In September 1944 eleven-year-old Billie lives with her great aunt, Doff, eagerly waiting for her older brother Leo to return from boot camp, and desperate to find the father that left when she was little; but Leo brings a friend with him, a Navajo named Denny, and the injured dog they have rescued and named Bear–and when the two young men go off to war Bear becomes the thread that ties them all together, and helps Billie to find a true friend.
His face has appeared on T-shirts, postage stamps, jigsaw puzzles, posters, and an Andy Warhol print. A celebrity and a tourist attraction who attended three World’s Fairs and rode in President Theodore Roosevelt’s inaugural parade, he is a character in such classic westerns as Stagecoach and Broken Arrow. His name was used in the daring military operation that killed Osama bin Laden in 2011, and rumors about the location of his skull at a Yale University club have circulated for a century. These are just a few of the ways that the Apache shaman and war leader known to Anglo-Americans as Geronimo has remained alive in the mainstream American imagination and beyond.
It’s morning at the rodeo. Riders are standing by. Horses are in the chutes. “Cowboy up!” the announcer calls. Then the excitement begins In this riveting collection, narrative poems give voice to the individual competitors, lively prose explains rodeo events, and evocative photographs show off the riders and ropers, the horses, bulls, and broncs. It all adds up to an unforgettable close-up view of Navajo rodeo over the course of one action-packed day.
While Spike, a tiny axolotl salamander, practices being the monster he believes he is, other animals call him cute and funny but when a gila monster arrives and the other creatures hide, Spike shows his true nature.
This story reveals the life of a Native American boy named Wassaja, who was kidnapped from his tribe and sold as a slave. Adopted and renamed Carlos Montezuma, the young boy traveled throughout the Old West, bearing witness to the poor treatment of Native Americans. Carlos eventually became a doctor and leader for his people.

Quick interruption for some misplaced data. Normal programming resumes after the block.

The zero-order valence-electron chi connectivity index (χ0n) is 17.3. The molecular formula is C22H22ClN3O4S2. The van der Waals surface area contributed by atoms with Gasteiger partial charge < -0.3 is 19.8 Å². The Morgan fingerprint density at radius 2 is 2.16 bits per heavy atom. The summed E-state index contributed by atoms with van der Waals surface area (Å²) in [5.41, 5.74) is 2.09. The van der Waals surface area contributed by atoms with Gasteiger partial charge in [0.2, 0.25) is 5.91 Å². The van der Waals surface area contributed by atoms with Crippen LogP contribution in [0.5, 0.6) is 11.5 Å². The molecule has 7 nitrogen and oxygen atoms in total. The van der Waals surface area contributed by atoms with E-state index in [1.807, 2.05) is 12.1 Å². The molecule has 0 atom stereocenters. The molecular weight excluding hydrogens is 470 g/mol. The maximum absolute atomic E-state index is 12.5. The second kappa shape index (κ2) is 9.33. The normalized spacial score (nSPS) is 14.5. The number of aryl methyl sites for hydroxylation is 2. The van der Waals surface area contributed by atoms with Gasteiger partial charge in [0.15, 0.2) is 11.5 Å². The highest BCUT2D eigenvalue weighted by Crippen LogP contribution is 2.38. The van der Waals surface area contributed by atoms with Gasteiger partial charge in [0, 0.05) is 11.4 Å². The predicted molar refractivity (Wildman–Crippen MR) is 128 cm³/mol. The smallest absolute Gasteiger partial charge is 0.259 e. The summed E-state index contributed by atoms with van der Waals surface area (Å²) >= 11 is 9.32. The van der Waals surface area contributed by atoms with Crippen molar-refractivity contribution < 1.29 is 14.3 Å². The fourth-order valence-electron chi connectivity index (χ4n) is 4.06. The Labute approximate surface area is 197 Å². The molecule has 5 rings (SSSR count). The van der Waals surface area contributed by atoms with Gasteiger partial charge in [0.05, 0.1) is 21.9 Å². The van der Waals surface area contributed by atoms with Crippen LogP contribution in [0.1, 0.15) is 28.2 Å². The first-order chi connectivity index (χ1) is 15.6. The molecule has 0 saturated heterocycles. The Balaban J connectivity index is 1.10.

Tells how several animals failed in their efforts to steal fire for the Hopis, but eventually Vulture succeeded.
John’s mother is geting married and he has to leave the reservation. John’s grandfather tells him he has the special unbreakable code to take with him. This story portrays the quiet pride of a Navajo code talker as he explains to his grandson how the Navajo language, faith and ingenuity helped win World War II.
Tony saves all his summer job money to buy the beautiful saddle at the trading post, but when his grandmother becomes ill after pawning her valuable bracelet to help Tony’s uncle, Tony is faced with a difficult decision.
A mouse couple, in search of the mightiest husband for their daughter, approach the sun, the clouds, the wind, and a butte, before the unexpected victor finally appears.
Weaving, fishing, and storytelling are all part of this spirited book that celebrates Native American traditions as it teaches young children to count from one to ten. The book’s whimsical illustrations, reminiscent of Beatrix Potter, glow with brilliant color and are filled with fascinating detail. Each number introduces a facet of traditional Native American culture, such as Pueblo corn dances or Navajo weaving, and the simple, rhyming text is enhanced by a brief afterword on Native American customs. Ideal for storytime or bedtime, this is a book sure to leave children counting rabbits instead of sheep.